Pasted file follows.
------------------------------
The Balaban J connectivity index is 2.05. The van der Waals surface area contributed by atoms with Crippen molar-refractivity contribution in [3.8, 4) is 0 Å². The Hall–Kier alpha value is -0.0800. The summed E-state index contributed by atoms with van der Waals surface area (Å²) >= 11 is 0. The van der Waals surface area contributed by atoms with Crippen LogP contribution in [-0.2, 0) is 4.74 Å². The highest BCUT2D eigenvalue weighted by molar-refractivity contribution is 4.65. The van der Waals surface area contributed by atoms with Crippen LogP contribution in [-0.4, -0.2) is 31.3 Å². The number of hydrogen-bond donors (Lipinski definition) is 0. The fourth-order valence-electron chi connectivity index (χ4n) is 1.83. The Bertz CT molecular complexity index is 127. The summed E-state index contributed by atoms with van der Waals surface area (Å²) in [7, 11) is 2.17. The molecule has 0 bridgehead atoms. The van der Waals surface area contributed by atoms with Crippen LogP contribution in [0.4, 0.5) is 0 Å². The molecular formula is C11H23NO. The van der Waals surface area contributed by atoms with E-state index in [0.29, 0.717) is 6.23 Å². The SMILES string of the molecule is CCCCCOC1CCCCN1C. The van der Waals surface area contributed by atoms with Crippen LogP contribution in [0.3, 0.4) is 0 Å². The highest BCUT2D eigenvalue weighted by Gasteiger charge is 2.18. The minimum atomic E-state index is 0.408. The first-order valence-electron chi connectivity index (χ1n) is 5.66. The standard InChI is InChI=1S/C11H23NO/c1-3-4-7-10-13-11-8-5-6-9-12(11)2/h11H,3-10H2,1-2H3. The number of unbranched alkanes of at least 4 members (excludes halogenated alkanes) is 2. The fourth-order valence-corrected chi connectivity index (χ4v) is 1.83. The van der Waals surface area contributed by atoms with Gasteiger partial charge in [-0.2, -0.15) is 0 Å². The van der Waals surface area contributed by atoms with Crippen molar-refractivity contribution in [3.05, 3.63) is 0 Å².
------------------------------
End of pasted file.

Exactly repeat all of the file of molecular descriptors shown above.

The Balaban J connectivity index is 2.05. The van der Waals surface area contributed by atoms with Crippen molar-refractivity contribution in [3.8, 4) is 0 Å². The Hall–Kier alpha value is -0.0800. The summed E-state index contributed by atoms with van der Waals surface area (Å²) >= 11 is 0. The van der Waals surface area contributed by atoms with Crippen LogP contribution in [-0.2, 0) is 4.74 Å². The highest BCUT2D eigenvalue weighted by molar-refractivity contribution is 4.65. The van der Waals surface area contributed by atoms with Crippen LogP contribution in [-0.4, -0.2) is 31.3 Å². The number of hydrogen-bond donors (Lipinski definition) is 0. The fourth-order valence-electron chi connectivity index (χ4n) is 1.83. The Bertz CT molecular complexity index is 127. The summed E-state index contributed by atoms with van der Waals surface area (Å²) in [7, 11) is 2.17. The molecule has 0 bridgehead atoms. The van der Waals surface area contributed by atoms with Crippen LogP contribution in [0.4, 0.5) is 0 Å². The molecular formula is C11H23NO. The van der Waals surface area contributed by atoms with E-state index in [0.29, 0.717) is 6.23 Å². The SMILES string of the molecule is CCCCCOC1CCCCN1C. The van der Waals surface area contributed by atoms with Crippen LogP contribution in [0.3, 0.4) is 0 Å². The highest BCUT2D eigenvalue weighted by Gasteiger charge is 2.18. The minimum atomic E-state index is 0.408. The first-order valence-electron chi connectivity index (χ1n) is 5.66. The standard InChI is InChI=1S/C11H23NO/c1-3-4-7-10-13-11-8-5-6-9-12(11)2/h11H,3-10H2,1-2H3. The number of unbranched alkanes of at least 4 members (excludes halogenated alkanes) is 2. The fourth-order valence-corrected chi connectivity index (χ4v) is 1.83. The van der Waals surface area contributed by atoms with Gasteiger partial charge in [-0.2, -0.15) is 0 Å². The van der Waals surface area contributed by atoms with Crippen molar-refractivity contribution in [3.05, 3.63) is 0 Å².